2008_03_FoodWondrich1.jpgCocktail wizard Dave Wondrich used a Boston shaker as a time machine when he taught a room full of people how to make old-school drinks. Real old school--some of the libations that the author of Imbibe whipped up haven’t been made for more than 100 years.

The occasion was yesterday's “Resurrecting Historic Cocktails,” an afternoon workshop at the Astor Center. Wondrich chose “four odd, eccentric recipes.” Odd is an understatement. Take the Blind Tom, a hot whiskey punch that calls for grated chocolate and “sour beer.”

Wondrich selected one of the sourest beers known to man, Belgian Gueuze lambic, to use in his version of this drink originating in Colorado in the early 1870s. Why sour beer? Simple: Back then lemons were almost impossible to get in Colorado. Upon tasting the finished product, Wondrich immediately apologized, “I can see why people wouldn’t like this.”

The drink pictured here, the West India Twilight, dates to 1867, and was the oldest of the lot. It's two ounces of sherry, an egg and a tablespoon of raspberry syrup, shaken with ice and then poured into a highball glass. Cocktail guru Gary Regan aptly pointed out the best way to get the egg to froth up was to dry shake (shake the ingredients once without ice and then once with). Garnished with grated nutmeg, the end result was quite refreshing.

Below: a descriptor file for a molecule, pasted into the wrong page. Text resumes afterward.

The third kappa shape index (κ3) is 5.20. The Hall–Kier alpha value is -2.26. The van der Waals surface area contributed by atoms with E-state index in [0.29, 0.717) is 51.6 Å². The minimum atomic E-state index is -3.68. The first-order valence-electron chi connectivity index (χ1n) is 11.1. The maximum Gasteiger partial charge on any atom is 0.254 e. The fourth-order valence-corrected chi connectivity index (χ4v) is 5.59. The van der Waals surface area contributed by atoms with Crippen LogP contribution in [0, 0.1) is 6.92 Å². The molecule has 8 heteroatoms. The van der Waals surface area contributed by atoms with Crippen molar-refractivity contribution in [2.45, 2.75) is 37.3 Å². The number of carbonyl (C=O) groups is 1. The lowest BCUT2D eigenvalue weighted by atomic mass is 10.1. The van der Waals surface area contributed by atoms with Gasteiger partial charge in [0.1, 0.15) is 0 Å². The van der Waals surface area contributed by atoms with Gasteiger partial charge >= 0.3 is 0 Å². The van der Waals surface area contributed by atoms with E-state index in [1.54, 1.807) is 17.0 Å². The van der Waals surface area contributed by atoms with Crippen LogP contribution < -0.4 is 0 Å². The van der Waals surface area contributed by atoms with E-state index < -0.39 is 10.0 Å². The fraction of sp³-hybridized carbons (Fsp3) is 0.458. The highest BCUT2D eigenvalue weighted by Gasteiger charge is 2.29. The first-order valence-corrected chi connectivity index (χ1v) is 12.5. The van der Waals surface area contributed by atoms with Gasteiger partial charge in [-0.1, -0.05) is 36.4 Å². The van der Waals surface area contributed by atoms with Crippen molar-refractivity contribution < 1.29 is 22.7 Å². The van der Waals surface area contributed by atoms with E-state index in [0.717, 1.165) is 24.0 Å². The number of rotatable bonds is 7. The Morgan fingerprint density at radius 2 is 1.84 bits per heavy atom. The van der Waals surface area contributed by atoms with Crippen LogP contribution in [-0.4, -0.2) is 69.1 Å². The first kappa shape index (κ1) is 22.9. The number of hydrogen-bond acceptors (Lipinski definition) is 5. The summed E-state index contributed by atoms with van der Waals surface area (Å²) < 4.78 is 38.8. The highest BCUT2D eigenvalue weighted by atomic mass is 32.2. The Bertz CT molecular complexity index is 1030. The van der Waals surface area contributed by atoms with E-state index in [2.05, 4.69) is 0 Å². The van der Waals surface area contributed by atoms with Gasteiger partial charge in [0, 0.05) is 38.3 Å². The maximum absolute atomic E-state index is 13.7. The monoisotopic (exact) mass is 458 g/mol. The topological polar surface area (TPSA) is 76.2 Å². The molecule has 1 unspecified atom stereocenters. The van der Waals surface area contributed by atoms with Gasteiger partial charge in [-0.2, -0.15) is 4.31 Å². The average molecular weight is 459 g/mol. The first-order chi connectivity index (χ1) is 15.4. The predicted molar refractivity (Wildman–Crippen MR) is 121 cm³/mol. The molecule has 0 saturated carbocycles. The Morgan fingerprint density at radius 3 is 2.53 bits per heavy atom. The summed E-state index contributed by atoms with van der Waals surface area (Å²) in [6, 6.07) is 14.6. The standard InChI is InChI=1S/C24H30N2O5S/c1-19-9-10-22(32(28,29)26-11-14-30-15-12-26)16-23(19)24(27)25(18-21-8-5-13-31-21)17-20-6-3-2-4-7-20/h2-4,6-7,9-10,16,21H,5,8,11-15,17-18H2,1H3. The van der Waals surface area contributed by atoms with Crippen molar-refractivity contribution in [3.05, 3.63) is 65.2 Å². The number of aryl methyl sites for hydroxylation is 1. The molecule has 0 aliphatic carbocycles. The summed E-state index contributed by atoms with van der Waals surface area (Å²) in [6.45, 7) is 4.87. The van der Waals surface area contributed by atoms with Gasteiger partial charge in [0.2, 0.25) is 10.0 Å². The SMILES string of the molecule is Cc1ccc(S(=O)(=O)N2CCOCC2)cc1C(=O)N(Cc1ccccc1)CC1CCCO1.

Yesterday was the first time that Wondrich had ever made, much less tasted, all the drinks. The fact that he was feeling his way through the recipes proved to be a great way to put his audience at ease. Many had never used a two piece bar shaker and had to be shown the proper technique, including how to break the seal by smacking the steel cup with the heel of the hand. But by the end of the class, everyone was shaking away in a more or less professional manner.

The afternoon ended with a high-octane punch known as the Grand Duke Cocktail. It contained brandy, green Chartreuse, black tea, dark rum and lemon juice all topped with a splash of Champagne. As Wondrich pointed out, back in the 1860s, “Punch was the liquid crack of the upper class.” Indeed.